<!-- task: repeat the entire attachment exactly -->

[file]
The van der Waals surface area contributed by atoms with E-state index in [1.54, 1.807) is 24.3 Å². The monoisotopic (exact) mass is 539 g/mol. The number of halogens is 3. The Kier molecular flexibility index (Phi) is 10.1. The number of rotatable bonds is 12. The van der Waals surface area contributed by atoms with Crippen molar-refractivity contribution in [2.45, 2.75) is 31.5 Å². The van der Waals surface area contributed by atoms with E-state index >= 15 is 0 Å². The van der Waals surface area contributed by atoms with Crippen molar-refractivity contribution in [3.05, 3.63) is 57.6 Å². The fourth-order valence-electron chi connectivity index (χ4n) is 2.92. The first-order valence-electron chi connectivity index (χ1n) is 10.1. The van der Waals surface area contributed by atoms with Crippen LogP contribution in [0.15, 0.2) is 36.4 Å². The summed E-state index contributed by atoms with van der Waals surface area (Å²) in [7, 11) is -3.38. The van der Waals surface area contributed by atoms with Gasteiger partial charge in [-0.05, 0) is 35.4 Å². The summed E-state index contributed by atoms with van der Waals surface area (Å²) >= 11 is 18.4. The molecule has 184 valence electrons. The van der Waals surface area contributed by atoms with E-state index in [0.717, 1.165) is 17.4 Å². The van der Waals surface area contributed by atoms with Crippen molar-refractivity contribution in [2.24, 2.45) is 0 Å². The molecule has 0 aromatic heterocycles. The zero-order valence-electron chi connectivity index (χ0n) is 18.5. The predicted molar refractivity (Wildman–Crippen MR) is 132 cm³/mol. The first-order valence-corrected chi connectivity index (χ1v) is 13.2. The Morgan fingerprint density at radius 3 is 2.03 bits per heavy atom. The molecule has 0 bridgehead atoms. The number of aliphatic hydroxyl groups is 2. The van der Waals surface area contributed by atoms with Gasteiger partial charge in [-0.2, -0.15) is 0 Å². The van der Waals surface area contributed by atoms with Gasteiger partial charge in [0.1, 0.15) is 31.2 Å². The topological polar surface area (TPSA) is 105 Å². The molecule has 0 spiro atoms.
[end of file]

The van der Waals surface area contributed by atoms with E-state index in [1.54, 1.807) is 24.3 Å². The monoisotopic (exact) mass is 539 g/mol. The number of halogens is 3. The Kier molecular flexibility index (Phi) is 10.1. The number of rotatable bonds is 12. The van der Waals surface area contributed by atoms with Crippen molar-refractivity contribution in [2.45, 2.75) is 31.5 Å². The van der Waals surface area contributed by atoms with E-state index >= 15 is 0 Å². The van der Waals surface area contributed by atoms with Crippen molar-refractivity contribution in [3.05, 3.63) is 57.6 Å². The fourth-order valence-electron chi connectivity index (χ4n) is 2.92. The first-order valence-electron chi connectivity index (χ1n) is 10.1. The van der Waals surface area contributed by atoms with Crippen LogP contribution in [0.15, 0.2) is 36.4 Å². The summed E-state index contributed by atoms with van der Waals surface area (Å²) in [7, 11) is -3.38. The van der Waals surface area contributed by atoms with Gasteiger partial charge in [-0.05, 0) is 35.4 Å². The summed E-state index contributed by atoms with van der Waals surface area (Å²) >= 11 is 18.4. The molecule has 184 valence electrons. The van der Waals surface area contributed by atoms with E-state index in [0.717, 1.165) is 17.4 Å². The van der Waals surface area contributed by atoms with Crippen molar-refractivity contribution in [2.24, 2.45) is 0 Å². The molecule has 0 aromatic heterocycles. The zero-order valence-electron chi connectivity index (χ0n) is 18.5. The predicted molar refractivity (Wildman–Crippen MR) is 132 cm³/mol. The first-order valence-corrected chi connectivity index (χ1v) is 13.2. The Morgan fingerprint density at radius 3 is 2.03 bits per heavy atom. The molecule has 0 bridgehead atoms. The number of aliphatic hydroxyl groups is 2. The van der Waals surface area contributed by atoms with Gasteiger partial charge in [-0.2, -0.15) is 0 Å². The van der Waals surface area contributed by atoms with Gasteiger partial charge in [0.1, 0.15) is 31.2 Å². The topological polar surface area (TPSA) is 105 Å². The molecule has 0 spiro atoms.